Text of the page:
The apparent pileup of Jupiter-like planets around 1 AU could well be a selection effect (the transit method being sensitive to hot Jupiters at 0.05 AU, and the RV method to cold Jupiters at 1 AU.

see for example http://exoplanet.eu/.

and the initial positions are given by:

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## Acknowledgements

B. Loibnegger acknowledges support by the Austrian Science Fund (FWF) through grant S11603-N16. V. Doultsinou would like to thank the HellasGRID AUTh team for the extra sources and technical support.

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## Appendices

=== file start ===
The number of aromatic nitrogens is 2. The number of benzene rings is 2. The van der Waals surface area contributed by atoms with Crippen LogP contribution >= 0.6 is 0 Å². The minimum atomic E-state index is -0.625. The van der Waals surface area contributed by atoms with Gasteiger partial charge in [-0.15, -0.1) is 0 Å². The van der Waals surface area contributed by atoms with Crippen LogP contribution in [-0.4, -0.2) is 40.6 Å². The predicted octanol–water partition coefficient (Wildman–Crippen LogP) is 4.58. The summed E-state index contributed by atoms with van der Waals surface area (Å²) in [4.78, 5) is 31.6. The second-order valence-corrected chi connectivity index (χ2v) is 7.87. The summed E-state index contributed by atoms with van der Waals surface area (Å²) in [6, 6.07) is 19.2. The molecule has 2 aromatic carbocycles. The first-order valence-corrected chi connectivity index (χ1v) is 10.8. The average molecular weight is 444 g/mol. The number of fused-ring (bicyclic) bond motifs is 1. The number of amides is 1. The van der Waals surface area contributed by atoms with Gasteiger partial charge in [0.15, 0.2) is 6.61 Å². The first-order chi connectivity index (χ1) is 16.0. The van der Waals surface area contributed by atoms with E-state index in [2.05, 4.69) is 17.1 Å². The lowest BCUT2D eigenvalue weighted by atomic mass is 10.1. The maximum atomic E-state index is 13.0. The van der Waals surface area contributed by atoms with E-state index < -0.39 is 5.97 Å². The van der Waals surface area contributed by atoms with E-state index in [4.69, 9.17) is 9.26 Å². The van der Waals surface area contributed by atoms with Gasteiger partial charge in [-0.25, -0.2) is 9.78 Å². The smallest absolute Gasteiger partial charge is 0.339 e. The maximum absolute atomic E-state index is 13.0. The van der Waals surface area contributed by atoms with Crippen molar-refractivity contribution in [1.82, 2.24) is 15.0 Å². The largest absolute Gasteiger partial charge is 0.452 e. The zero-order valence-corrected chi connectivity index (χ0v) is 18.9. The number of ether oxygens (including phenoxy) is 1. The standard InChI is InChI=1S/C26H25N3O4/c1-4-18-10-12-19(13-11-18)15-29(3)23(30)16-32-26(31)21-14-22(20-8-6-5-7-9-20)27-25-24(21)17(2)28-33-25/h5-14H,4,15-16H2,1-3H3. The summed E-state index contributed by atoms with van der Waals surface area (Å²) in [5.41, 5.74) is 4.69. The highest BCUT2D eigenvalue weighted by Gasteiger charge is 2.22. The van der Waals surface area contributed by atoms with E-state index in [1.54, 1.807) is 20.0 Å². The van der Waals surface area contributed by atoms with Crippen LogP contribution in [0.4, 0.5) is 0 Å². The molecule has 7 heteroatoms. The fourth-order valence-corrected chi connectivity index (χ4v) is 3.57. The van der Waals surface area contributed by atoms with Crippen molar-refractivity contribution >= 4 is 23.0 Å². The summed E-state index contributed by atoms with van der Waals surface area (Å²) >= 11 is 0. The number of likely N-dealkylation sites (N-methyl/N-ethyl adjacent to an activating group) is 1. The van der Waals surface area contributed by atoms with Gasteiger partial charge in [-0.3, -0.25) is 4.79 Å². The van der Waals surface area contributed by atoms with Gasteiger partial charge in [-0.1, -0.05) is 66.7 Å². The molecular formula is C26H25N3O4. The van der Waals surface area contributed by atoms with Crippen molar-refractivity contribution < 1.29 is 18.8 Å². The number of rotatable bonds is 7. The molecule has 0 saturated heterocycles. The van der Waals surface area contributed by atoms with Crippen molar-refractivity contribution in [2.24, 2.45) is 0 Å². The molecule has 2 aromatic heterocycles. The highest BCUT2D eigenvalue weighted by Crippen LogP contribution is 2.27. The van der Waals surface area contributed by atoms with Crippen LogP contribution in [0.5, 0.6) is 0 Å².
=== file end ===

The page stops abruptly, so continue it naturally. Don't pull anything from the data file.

### Exoplanetary system—ES

According to—biased^{Footnote 13}—observations of exoplanetary systems,^{Footnote 14} the Jupiter–mass BP is initially set on an orbit close to the star with \(r_0= 1\) AU.

The initial values of the inclination for the trajectory of the FFP are varied from \(0^{\circ }\) to \(45^{\circ }\). Any inclination above \(45^{\circ }\) is not taken into account due to the fact that for these high initial inclinations the total distance from the star–planet pair increases substantially, a fact that affects the velocity reached when encountering the system. This would make the comparison with the **SlS** model, where the total distance from the star is a fixed value, more difficult. This setup is illustrated in Fig. 26.

*x*-, *y*- and *z*-values have the unit \(\,\mathrm{AU}\) for the **ES** case, while the velocities of the objects are given in *AU* / *days*.